Cross Game volume 3
Author: Mitsuru Adachi
Viz Media/Shonen Sunday
370 pages (2-in-1 omnibus edition)
It's time for Ko and the other misfit Portables to either put up or shut up. If they lose against the varsity players, they'll be kicked off the baseball team forever. But will a newbie like Ko be good enough to take on an elite squad of recruits?!
Spoiler warning: Review contains spoilers for the series so far. Read at your own risk!
Ah, Cross Game. The series that just gets better and better with each passing volume. In this collection of chapters, we see the showdown to end all showdowns between varsity and the portable team, with the jobs of each team’s coach – as well as the life of the portable team itself – riding on the outcome. We are also introduced to several new characters, including the dour Yuhei’s older brother and an unexpected rival for Aoba’s affection, one that might actually have more than a snowball’s chance in hell of being noticed by her. Yikes! This volume is a pitch perfect blend of baseball and character development that any likeminded Adachi fan will cheer for.
The game between the two Seishu teams take up a sizeable chunk of the action this volume and for good reason, too. The outcome of this game really does change how baseball at Seishu operates, with a lot of major people either leaving or switching sides (or as much as you can switch ‘sides’ when you are all in the same school). The big reveal of the identity of portable manager Hiroko Okubo’s grandpa will certainly knock most readers flat on their backsides, especially when Okubo confirms it in such a matter of fact tone you almost miss it at first. Plus, when Ko really switches up his game, it truly changes everything, including any doubts in your mind that Ko truly has the potential to fulfill Wakaba’s final dream of pitching at Koshien.
Speaking of Wakaba, the series has not forgotten about her – and given how great an impact she has on Ko and Aoba, I’m glad she hasn’t been shoved into the background to be lost forever. Her presence is definitely felt in the second half of the book, when they all visit Aoba’s grandparents in the country – a place they hadn’t visited since Wakaba’s death. There are memories of Wakaba all around, from the bath house to the photo albums. Also in the photo album is one of those new characters that is probably going to irritate Ko very much, given he is a childhood friend of Aoba’s. That will certainly be a development to keep an eye on, especially if he turns out to be a baseball player like Ko – and given that he’s close to Aoba, I have no doubt in my mind he’s handy with a ball and glove.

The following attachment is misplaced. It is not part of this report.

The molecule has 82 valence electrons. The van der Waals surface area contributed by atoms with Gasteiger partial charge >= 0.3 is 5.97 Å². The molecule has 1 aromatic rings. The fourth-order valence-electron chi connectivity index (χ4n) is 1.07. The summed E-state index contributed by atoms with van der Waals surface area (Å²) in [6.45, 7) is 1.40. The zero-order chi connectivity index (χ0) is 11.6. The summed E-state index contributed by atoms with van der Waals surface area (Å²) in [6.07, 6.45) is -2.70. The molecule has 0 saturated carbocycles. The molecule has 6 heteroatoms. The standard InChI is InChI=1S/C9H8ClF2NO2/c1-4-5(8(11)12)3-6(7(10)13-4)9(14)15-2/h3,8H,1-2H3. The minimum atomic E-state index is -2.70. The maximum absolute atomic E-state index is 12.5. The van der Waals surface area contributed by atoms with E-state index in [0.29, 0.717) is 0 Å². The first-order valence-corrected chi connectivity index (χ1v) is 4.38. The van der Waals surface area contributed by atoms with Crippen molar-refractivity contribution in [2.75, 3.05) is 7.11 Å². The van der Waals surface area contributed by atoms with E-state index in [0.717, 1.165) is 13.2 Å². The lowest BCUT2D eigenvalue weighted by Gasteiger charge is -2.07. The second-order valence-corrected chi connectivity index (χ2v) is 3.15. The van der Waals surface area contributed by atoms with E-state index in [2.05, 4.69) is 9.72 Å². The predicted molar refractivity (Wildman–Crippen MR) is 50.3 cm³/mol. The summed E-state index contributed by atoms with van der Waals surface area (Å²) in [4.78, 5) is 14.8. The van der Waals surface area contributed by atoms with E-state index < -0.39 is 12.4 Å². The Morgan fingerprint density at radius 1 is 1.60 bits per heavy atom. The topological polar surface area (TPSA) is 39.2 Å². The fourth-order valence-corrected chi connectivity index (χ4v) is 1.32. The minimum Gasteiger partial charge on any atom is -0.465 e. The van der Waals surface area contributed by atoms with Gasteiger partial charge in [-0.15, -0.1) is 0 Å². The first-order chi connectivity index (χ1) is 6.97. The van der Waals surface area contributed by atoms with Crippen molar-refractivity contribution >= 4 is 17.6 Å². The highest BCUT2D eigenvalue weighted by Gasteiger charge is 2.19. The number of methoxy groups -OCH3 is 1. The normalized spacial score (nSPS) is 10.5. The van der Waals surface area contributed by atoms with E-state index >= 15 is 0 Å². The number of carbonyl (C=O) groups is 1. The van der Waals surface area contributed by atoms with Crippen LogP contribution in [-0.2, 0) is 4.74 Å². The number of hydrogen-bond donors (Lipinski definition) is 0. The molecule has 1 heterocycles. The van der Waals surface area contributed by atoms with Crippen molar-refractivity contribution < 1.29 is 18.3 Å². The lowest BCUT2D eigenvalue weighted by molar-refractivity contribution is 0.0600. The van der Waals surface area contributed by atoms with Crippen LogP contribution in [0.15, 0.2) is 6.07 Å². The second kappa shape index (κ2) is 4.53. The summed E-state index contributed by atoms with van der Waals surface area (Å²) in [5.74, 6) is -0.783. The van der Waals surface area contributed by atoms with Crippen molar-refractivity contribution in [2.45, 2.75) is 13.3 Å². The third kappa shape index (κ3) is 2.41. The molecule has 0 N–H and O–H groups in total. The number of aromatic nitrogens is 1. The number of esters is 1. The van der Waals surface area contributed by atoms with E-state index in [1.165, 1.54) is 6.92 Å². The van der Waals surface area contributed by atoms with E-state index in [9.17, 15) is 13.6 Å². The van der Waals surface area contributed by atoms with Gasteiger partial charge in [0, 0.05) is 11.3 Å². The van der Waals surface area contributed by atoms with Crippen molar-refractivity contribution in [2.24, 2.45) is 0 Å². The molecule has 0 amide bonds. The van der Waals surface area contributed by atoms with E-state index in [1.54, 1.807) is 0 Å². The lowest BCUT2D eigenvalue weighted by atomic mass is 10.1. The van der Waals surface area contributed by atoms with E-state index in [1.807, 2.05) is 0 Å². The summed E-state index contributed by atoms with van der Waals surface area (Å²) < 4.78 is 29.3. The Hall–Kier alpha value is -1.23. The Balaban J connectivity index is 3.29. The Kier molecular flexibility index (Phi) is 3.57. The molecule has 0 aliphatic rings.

Cross Game continues to be a hell of a quality shonen title that appeals to sports and non-sports fans alike. I love everything, from the games to Aoba and Ko’s banter, to the development of relationships inside the team itself. The art is wonderful as ever, and Adachi continues to prove he is the master at making readers feel for his characters in unexpected ways. I cannot wait to get my hands on the fourth omnibus – and I can only hope Viz releases more of Adachi’s works in English for everyone to read.
You can read more about Cross Game at the Shonen Sunday page!